You may be able to guess this has something to do with the join between (work) towns and states because those two tables will have vanished from the plan. But without the aid of the latest SQL for reporting the results of explain plan, you won't be able to see that the recursive step is creating and populating a temporary table using SQL, such as:













The same enhanced code for displaying execution paths will also show that, in this case, the generated SQL uses a hash join.

(Hint: always check the rdbms/admin directory of your ORACLE_HOME for the scripts utlxpls.sql and utlxplp.sql, which produce outputs for serial and parallel execution plans respectively. These changed quite significantly for Oracle 9.0, and then switched to using a new package called dbms_xplan in Oracle 9.2.)

It is possible, by the way, that in some special cases you will want to turn off the temporary table feature — there have been reports of circumstances in which the resource cost, particularly of memory or temporary space, becomes unreasonably high. If you hit this case, the star_transformation_enabled parameter has a third value (after true and false), which is temp_disable. This allows bitmap star transformations to take place, but disables the option for generating temporary tables.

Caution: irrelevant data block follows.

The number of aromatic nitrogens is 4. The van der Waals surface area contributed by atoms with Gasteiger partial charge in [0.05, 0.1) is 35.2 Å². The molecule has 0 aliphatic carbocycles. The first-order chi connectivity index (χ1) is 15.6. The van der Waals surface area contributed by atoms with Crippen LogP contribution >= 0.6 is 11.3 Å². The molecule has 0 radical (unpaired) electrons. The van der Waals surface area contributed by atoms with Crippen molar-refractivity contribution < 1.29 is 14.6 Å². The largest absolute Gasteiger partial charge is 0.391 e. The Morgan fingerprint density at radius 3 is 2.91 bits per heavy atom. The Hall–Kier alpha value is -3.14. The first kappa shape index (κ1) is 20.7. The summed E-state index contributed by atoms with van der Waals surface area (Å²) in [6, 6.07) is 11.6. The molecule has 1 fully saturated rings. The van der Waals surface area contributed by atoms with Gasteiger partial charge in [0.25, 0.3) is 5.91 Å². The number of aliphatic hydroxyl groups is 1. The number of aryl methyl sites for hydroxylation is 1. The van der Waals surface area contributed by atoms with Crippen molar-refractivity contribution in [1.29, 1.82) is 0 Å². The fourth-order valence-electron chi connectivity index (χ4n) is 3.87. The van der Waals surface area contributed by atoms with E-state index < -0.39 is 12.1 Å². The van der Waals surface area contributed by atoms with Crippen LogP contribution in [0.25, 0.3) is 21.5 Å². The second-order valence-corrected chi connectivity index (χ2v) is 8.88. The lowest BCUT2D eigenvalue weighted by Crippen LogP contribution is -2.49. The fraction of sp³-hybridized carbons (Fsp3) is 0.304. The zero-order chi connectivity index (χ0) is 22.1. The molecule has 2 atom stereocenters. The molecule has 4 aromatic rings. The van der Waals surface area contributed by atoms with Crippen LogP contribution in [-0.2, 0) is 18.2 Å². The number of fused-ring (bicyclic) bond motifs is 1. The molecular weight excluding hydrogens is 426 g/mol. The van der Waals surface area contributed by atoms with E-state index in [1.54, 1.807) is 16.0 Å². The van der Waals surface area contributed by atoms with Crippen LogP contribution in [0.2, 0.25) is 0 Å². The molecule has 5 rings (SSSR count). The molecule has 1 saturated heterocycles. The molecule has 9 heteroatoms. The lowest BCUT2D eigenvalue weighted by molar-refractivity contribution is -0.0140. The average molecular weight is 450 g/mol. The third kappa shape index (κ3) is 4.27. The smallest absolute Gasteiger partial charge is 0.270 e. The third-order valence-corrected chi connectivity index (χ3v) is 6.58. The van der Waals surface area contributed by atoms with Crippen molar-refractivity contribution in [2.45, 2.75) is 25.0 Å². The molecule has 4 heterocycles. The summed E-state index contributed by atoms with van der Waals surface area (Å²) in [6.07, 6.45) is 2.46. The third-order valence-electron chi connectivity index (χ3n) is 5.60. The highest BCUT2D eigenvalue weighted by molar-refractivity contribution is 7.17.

The bitmap star transformation is a very powerful feature for making certain types of query very efficient. However, the dependency on bitmap indexes does require that you have a proper strategy for data loading before you can take advantage of this high-performance query mechanism.

You must also be aware that there are some very new features of explain plan that will require you to update your method for testing execution paths.


Oracle 9i Release 2 Datawarehousing Guide, Chapter 17.

Oracle 9i Release 2 Supplied Types and PL/SQL packages, Chapter 90 (DBMS_xplan).


      • utlxplan.sql
      • utlxpls.sql
      • utlxplp.sql
      • dbmsutil.sql


Jonathan Lewis is a freelance consultant with more than 17 years' experience in Oracle. He specialises in physical database design and the strategic use of the Oracle database engine, is author of Practical Oracle 8i - Building Efficient Databases published by Addison-Wesley, and is one of the best-known speakers on the UK Oracle circuit. Further details of his published papers, tutorials, and seminars can be found at, which also hosts The Co-operative Oracle Users' FAQ for the Oracle-related Usenet newsgroups.

Contributors : Jonathan Lewis
Last modified 2006-01-05 09:45 AM